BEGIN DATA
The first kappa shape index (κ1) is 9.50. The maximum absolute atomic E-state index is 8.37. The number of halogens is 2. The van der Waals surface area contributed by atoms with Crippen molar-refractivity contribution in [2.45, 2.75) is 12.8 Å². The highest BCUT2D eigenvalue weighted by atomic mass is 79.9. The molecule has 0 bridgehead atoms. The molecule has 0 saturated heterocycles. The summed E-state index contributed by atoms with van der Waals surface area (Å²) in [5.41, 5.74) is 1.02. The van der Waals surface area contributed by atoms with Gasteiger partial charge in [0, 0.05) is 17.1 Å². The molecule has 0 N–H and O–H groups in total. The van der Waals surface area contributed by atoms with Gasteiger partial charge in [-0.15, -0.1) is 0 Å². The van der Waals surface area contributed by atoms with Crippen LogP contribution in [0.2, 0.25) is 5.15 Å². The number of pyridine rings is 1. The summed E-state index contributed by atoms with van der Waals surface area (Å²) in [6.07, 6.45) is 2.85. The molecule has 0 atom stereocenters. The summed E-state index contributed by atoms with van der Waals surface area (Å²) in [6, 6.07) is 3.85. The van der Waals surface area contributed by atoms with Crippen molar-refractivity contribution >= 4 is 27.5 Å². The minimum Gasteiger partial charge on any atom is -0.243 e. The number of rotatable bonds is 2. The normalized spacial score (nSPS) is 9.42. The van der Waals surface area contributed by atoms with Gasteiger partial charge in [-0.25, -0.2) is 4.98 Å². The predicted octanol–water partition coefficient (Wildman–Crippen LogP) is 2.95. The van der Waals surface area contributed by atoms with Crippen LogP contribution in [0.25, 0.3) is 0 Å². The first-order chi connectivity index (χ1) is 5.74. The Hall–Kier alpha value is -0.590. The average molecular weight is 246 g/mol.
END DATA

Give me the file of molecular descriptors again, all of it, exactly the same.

The first kappa shape index (κ1) is 9.50. The maximum absolute atomic E-state index is 8.37. The number of halogens is 2. The van der Waals surface area contributed by atoms with Crippen molar-refractivity contribution in [2.45, 2.75) is 12.8 Å². The highest BCUT2D eigenvalue weighted by atomic mass is 79.9. The molecule has 0 bridgehead atoms. The molecule has 0 saturated heterocycles. The summed E-state index contributed by atoms with van der Waals surface area (Å²) in [5.41, 5.74) is 1.02. The van der Waals surface area contributed by atoms with Gasteiger partial charge in [0, 0.05) is 17.1 Å². The molecule has 0 N–H and O–H groups in total. The van der Waals surface area contributed by atoms with Gasteiger partial charge in [-0.15, -0.1) is 0 Å². The van der Waals surface area contributed by atoms with Crippen LogP contribution in [0.2, 0.25) is 5.15 Å². The number of pyridine rings is 1. The summed E-state index contributed by atoms with van der Waals surface area (Å²) in [6.07, 6.45) is 2.85. The molecule has 0 atom stereocenters. The summed E-state index contributed by atoms with van der Waals surface area (Å²) in [6, 6.07) is 3.85. The van der Waals surface area contributed by atoms with Crippen molar-refractivity contribution >= 4 is 27.5 Å². The minimum Gasteiger partial charge on any atom is -0.243 e. The number of rotatable bonds is 2. The normalized spacial score (nSPS) is 9.42. The van der Waals surface area contributed by atoms with Gasteiger partial charge in [-0.25, -0.2) is 4.98 Å². The predicted octanol–water partition coefficient (Wildman–Crippen LogP) is 2.95. The van der Waals surface area contributed by atoms with Crippen LogP contribution in [0.25, 0.3) is 0 Å². The first-order chi connectivity index (χ1) is 5.74. The Hall–Kier alpha value is -0.590. The average molecular weight is 246 g/mol.